The NCAA recognizes six selectors as "official" for the 1966 season. They are (1) the American Football Coaches Association (AFCA), (2) the Associated Press (AP), (3) the Central Press Association (CP), (4) the Football Writers Association of America (FWAA), (5) the Newspaper Enterprise Association (NEA), and (6) the United Press International (UPI). Four of the six teams (AP, UPI, NEA, and FWAA) were selected by polling of sports writers and/or broadcasters. The Central Press team was selected with input from the captains of the major college teams. The AFCA team was based on a poll of coaches. Other notable selectors, though not recognized by the NCAA as official, included Time magazine, The Sporting News (TSN), and the Walter Camp Football Foundation (WCFF).The undefeated Notre Dame and Michigan State teams finished the season ranked #1 and #2, played to a 10-10 tie in the 1966 Notre Dame vs. Michigan State football game, and dominated the 1966 All-America selections. Notre Dame had six players who received first-team honors: guard Tom Regner (AFCA, AP, CP, NEA, UPI, Time, TSN, WCFF); back Nick Eddy (AFCA, AP, CP, FWAA, NEA, UPI, WCFF); defensive end Alan Page (CP, FWAA, NEA, Time, TSN, WCFF); linebacker Jim Lynch (AFCA, AP, CP, FWAA, NEA, UPI, Time, TSN, WCFF); and defensive tackles Pete Duranko (AFCA, UPI) and Kevin Hardy (Time, TSN). Michigan State had five: defensive end Bubba Smith (AFCA, AP, CP, FWAA, NEA, UPI, Time, TSN, WCFF); offensive end Gene Washington (AFCA, UPI, Time, TSN); running back Clint Jones (AP, CP, NEA, Time, TSN, WCFF); defensive back/linebacker George Webster (AFCA, AP, CP, FWAA, NEA, UPI, Time, TSN, WCFF); and tackle Jerry West (NEA).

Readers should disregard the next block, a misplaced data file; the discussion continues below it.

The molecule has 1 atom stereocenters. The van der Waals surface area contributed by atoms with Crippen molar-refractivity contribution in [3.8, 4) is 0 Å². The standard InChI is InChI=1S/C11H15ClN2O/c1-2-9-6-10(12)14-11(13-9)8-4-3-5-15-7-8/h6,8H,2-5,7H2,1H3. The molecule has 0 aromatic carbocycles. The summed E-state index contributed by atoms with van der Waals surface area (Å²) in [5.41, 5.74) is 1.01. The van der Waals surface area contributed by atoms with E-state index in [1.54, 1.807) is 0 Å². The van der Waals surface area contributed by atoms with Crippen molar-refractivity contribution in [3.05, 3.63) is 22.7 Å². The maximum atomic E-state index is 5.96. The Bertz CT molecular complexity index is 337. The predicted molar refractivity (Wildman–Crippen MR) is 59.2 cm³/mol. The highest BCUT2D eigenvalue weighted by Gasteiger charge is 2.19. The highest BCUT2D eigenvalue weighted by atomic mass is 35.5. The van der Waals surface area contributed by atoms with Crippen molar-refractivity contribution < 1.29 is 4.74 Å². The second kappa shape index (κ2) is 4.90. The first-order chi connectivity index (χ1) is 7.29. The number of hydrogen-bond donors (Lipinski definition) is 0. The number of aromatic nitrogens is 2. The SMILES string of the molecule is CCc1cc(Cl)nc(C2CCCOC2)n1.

1967 NFL/AFL Draft

The 1967 National Football League draft was conducted March 14–15, 1967, at the Gotham Hotel in New York City. It was the first common draft with the AFL, part of the AFL–NFL merger agreement of June 1966.

This draft was delayed as new guidelines were established; redshirt (or "future") players were no longer eligible. It began on a Tuesday in mid-March; the previous two years the leagues held their separate drafts on the final Saturday of November, immediately following the college football regular season.

1968 Chicago Bears season

The 1968 Chicago Bears season was their 49th regular season completed in the National Football League. Under first-year head coach Jim Dooley, the club posted a 7–7 record, earning them another second-place finish in the Central Division within the NFL's Western Conference behind the Minnesota Vikings.

1969 Chicago Bears season